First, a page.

About the author (2008)

The SpikeThe Adelphi, April 1931It was late afternoon. Forty-nine of us, forty-eight men and one woman, lay on the green waiting for the spike to open. We were too tired to talk much. We just sprawled about exhaustedly, with home-made cigarettes sticking out of our scrubby faces. Overhead the chestnut branches were covered with blossom, and beyond that great woolly clouds floated almost motionless in a clear sky. Littered on the grass, we seemed dingy, urban riff-raff. We defiled the scene, like sardine-tins and paper bags on the seashore.What talk there was ran on the Tramp Major of this spike. He was a devil, everyone agreed, a tartar, a tyrant, a bawling, blasphemous, uncharitable dog. You couldn’t call your soul your own when he was about, and many a tramp had he kicked out in the middle of the night for giving a back answer. When you came to be searched he fair held you upside down and shook you. If you were caught with tobacco there was hell to pay, and if you went in with money (which is against the law) God help you.I had eightpence on me. "For the love of Christ, mate," the old hands advised me, "don’t you take it in. You’d get seven days for going into the spike with eightpence!"So I buried my money in a hole under the hedge, marking the spot with a lump of flint. Then we set about smuggling our matches and tobacco, for it is forbidden to take these into nearly all spikes, and one is supposed to surrender them at the gate. We hid them in our socks, except for the twenty or so per cent who had no socks, and had to carry the tobacco in their boots, even under their very toes. We stuffed our ankles with contraband until anyone seeing us might have imagined an outbreak of elephantiasis. But it is an unwritten law that even the sternest tramp majors do not search below the knee, and in the end only one man was caught. This was Scotty, a little hairy tramp with a bastard accent sired by cockney out of Glasgow. His tin of cigarette ends fell out of his sock at the wrong moment, and was impounded.At six the gates swung open and we shuffled in. An official at the gate entered our names and other particulars in the register and took our bundles away from us. The woman was sent off to the workhouse, and we others into the spike. It was a gloomy, chilly, lime-washed place, consisting only of a bathroom and dining room and about a hundred narrow stone cells. The terrible Tramp Major met us at the door and herded us into the bathroom to be stripped and searched. He was a gruff, soldierly man of forty, who gave the tramps no more ceremony than sheep at the dipping pond, shoving them this way and that and shouting oaths in their faces. But when he came to myself, he looked hard at me, and said:"You are a gentleman?""I suppose so," I said.He gave me another long look. "Well, that’s bloody bad luck, guv’nor," he said, "that’s bloody bad luck, that is." And thereafter he took it into his head to treat me with compassion, even with a kind of respect.It was a disgusting sight, that bathroom. All the indecent secrets of our underwear were exposed; the grime, the rents and patches, the bits of string doing duty for buttons, the layers upon layers of fragmentary garments, some of them mere collections of holes held together by dirt. The room became a press of steaming nudity, the sweaty odours of the tramps competing with the sickly, sub-fcal stench native to the spike. Some of the men refused the bath, and washed only their "toe rags," the horrid, greasy little clouts which tramps bind round their feet. Each of us had three minutes in which to bathe himself. Six greasy, slippery roller towels had to serve for the lot of us.When we had bathed our own clothes were taken away from us, and we were dressed in the workhouse shirts, grey cotton things like nightshirts, reaching to the middle of the thigh. Then we were sent into the dining room, where supper was set out on the deal tables. It was the invariable spike meal, always the same, whether breakfast, dinner or supper--half a pound of bread, a bit of margarine, and a pint of so-called tea. It took us five minutes to gulp down the cheap, noxious food. Then the Tramp Major served us with three cotton blankets each, and drove us off to our cells for the night. The doors were locked on the outside a little before seven in the evening, and would stay locked for the next twelve hours. Copyright George OrwellCompilation copyright 2008 by The Estate of the late Sonia Brownell OrwellForeword and Introduction copyright 2008 by George PackerAll rights reserved. No part of this publication may be reproduced or transmitted in any form or by any means, electronic or mechanical, including photocopy, recording, or any information storage and retrieval system, without permission in writing from the publisher.Requests for permission to make copies of any part of the work should be submitted online at www.harcourt.com/contact or mailed to the following address: Permissions Department, Houghton Mifflin Harcourt Publishing Company, 6277 Sea Harbor Drive, Orlando, Florida 32887-6777.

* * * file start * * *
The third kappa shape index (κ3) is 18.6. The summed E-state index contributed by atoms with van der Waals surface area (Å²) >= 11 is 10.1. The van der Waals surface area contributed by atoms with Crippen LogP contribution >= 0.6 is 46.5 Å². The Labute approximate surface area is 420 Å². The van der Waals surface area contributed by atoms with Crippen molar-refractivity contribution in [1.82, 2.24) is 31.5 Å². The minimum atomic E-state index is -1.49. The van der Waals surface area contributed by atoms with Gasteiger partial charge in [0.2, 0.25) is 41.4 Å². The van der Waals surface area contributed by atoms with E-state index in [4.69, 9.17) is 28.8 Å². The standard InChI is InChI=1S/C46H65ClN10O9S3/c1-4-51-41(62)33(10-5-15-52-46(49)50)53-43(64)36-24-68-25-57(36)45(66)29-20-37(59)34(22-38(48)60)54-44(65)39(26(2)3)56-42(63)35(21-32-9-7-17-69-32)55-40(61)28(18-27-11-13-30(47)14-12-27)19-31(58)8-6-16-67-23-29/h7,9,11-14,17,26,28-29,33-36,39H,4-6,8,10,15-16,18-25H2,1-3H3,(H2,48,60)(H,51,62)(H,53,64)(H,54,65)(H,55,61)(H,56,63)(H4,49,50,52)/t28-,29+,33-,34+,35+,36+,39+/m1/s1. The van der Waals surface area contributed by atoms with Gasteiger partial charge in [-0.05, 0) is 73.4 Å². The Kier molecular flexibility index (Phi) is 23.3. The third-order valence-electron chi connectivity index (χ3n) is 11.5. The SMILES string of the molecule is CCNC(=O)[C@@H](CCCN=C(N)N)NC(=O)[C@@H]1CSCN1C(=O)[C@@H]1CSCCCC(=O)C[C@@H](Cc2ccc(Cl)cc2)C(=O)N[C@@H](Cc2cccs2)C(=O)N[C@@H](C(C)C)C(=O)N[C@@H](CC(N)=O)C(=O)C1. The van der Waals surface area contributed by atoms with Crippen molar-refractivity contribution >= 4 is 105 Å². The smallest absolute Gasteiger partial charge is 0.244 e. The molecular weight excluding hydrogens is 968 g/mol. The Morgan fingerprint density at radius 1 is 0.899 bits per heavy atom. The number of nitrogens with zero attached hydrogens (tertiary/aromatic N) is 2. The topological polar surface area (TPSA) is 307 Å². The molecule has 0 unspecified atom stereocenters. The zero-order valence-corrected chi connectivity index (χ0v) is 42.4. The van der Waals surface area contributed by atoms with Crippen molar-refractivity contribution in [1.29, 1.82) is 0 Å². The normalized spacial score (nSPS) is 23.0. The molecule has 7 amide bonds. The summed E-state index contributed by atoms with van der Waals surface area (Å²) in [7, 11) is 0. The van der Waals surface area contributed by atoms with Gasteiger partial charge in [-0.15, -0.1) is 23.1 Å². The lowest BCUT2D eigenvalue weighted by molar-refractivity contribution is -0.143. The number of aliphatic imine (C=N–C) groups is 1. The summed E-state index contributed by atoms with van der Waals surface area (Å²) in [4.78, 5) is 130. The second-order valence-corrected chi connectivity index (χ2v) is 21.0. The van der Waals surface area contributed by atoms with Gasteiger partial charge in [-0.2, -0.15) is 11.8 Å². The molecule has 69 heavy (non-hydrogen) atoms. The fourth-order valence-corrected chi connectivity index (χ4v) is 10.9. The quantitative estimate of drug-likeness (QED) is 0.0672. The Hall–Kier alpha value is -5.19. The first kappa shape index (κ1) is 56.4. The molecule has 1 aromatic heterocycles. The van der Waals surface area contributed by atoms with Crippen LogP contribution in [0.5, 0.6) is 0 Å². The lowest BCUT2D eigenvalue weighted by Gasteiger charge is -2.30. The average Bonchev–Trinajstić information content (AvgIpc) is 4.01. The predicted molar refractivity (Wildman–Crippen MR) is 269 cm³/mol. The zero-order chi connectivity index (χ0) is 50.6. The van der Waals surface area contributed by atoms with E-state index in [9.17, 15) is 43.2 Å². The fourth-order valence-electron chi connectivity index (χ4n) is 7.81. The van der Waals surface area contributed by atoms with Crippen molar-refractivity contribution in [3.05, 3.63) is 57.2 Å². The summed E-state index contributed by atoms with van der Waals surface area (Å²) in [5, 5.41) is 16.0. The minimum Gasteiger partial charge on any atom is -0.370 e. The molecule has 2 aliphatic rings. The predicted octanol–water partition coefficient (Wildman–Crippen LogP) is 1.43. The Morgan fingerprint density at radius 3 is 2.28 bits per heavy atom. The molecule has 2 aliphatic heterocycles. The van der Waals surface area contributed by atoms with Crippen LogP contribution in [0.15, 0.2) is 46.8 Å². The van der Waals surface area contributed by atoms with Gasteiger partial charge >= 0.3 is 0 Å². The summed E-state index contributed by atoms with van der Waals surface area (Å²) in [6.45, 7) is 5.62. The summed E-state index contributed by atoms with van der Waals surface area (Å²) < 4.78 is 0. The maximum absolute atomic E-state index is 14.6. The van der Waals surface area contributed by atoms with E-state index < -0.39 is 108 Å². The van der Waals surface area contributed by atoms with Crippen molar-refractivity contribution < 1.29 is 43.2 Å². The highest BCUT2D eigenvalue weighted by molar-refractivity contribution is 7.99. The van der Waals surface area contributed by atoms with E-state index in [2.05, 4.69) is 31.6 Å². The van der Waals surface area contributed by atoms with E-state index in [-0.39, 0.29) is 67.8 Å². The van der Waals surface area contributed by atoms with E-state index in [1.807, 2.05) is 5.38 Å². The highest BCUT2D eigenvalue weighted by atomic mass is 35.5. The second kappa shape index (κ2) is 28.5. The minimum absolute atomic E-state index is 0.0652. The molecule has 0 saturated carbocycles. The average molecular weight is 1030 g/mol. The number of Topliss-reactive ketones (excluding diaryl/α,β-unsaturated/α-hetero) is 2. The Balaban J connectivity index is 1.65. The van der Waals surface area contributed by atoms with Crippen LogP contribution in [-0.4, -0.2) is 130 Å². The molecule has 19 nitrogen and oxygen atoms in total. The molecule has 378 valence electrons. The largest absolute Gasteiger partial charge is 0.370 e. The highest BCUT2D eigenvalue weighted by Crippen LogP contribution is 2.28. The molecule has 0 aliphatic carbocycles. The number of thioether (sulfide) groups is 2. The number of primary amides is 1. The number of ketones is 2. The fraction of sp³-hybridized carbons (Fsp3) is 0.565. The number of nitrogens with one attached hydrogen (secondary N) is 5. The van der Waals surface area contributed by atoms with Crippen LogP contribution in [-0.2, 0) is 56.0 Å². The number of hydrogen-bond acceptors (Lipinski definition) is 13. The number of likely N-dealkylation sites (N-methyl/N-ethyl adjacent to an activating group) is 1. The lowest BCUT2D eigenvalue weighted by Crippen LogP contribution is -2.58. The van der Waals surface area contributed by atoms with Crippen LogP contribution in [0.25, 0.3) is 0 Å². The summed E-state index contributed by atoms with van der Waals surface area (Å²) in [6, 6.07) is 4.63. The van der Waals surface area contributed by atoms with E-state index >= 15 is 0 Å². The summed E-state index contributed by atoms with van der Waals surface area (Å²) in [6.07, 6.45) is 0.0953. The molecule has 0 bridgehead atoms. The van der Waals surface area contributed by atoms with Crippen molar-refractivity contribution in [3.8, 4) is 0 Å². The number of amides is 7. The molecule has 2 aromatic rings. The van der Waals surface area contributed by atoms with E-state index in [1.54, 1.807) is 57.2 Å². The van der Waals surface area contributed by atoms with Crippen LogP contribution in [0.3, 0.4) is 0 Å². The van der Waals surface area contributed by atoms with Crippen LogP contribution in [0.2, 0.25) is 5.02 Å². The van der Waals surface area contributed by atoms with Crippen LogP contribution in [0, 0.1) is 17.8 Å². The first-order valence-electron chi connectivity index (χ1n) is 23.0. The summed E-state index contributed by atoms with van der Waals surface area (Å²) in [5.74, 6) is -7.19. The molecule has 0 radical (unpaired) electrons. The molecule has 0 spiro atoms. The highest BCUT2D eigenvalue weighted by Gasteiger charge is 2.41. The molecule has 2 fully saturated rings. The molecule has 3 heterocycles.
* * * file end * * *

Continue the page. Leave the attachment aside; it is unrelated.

Bibliographic information